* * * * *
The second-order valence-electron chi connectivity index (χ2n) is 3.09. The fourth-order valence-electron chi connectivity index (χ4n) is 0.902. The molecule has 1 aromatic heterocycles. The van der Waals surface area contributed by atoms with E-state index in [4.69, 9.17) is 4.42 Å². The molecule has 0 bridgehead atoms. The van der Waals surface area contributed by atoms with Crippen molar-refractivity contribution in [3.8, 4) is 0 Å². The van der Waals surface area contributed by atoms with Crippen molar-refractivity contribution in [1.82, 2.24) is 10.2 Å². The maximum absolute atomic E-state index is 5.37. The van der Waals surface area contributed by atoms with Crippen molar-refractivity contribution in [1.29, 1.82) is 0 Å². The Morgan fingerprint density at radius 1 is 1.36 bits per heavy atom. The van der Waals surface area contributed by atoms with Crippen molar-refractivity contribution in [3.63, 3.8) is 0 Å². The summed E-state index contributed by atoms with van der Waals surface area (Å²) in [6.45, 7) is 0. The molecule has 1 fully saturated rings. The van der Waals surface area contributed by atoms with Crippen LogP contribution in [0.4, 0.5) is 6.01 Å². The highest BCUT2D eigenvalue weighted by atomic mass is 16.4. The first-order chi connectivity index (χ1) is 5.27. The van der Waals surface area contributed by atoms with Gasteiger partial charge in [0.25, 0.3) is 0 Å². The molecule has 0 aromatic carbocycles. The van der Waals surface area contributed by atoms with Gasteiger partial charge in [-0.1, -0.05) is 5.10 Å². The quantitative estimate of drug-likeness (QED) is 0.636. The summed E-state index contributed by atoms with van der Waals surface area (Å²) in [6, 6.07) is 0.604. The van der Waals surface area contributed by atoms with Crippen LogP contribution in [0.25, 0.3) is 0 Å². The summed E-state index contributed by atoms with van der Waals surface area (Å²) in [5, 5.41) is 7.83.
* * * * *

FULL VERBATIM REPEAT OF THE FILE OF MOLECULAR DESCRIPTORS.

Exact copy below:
The second-order valence-electron chi connectivity index (χ2n) is 3.09. The fourth-order valence-electron chi connectivity index (χ4n) is 0.902. The molecule has 1 aromatic heterocycles. The van der Waals surface area contributed by atoms with E-state index in [4.69, 9.17) is 4.42 Å². The molecule has 0 bridgehead atoms. The van der Waals surface area contributed by atoms with Crippen molar-refractivity contribution in [3.8, 4) is 0 Å². The van der Waals surface area contributed by atoms with Crippen molar-refractivity contribution in [1.82, 2.24) is 10.2 Å². The maximum absolute atomic E-state index is 5.37. The van der Waals surface area contributed by atoms with Crippen molar-refractivity contribution in [1.29, 1.82) is 0 Å². The Morgan fingerprint density at radius 1 is 1.36 bits per heavy atom. The van der Waals surface area contributed by atoms with Crippen molar-refractivity contribution in [3.63, 3.8) is 0 Å². The summed E-state index contributed by atoms with van der Waals surface area (Å²) in [6.45, 7) is 0. The molecule has 1 fully saturated rings. The van der Waals surface area contributed by atoms with Crippen LogP contribution in [0.4, 0.5) is 6.01 Å². The highest BCUT2D eigenvalue weighted by atomic mass is 16.4. The first-order chi connectivity index (χ1) is 5.27. The van der Waals surface area contributed by atoms with Gasteiger partial charge in [0.25, 0.3) is 0 Å². The molecule has 0 aromatic carbocycles. The van der Waals surface area contributed by atoms with Gasteiger partial charge in [-0.1, -0.05) is 5.10 Å². The quantitative estimate of drug-likeness (QED) is 0.636. The summed E-state index contributed by atoms with van der Waals surface area (Å²) in [6, 6.07) is 0.604. The van der Waals surface area contributed by atoms with Crippen LogP contribution in [0.25, 0.3) is 0 Å². The summed E-state index contributed by atoms with van der Waals surface area (Å²) in [5, 5.41) is 7.83.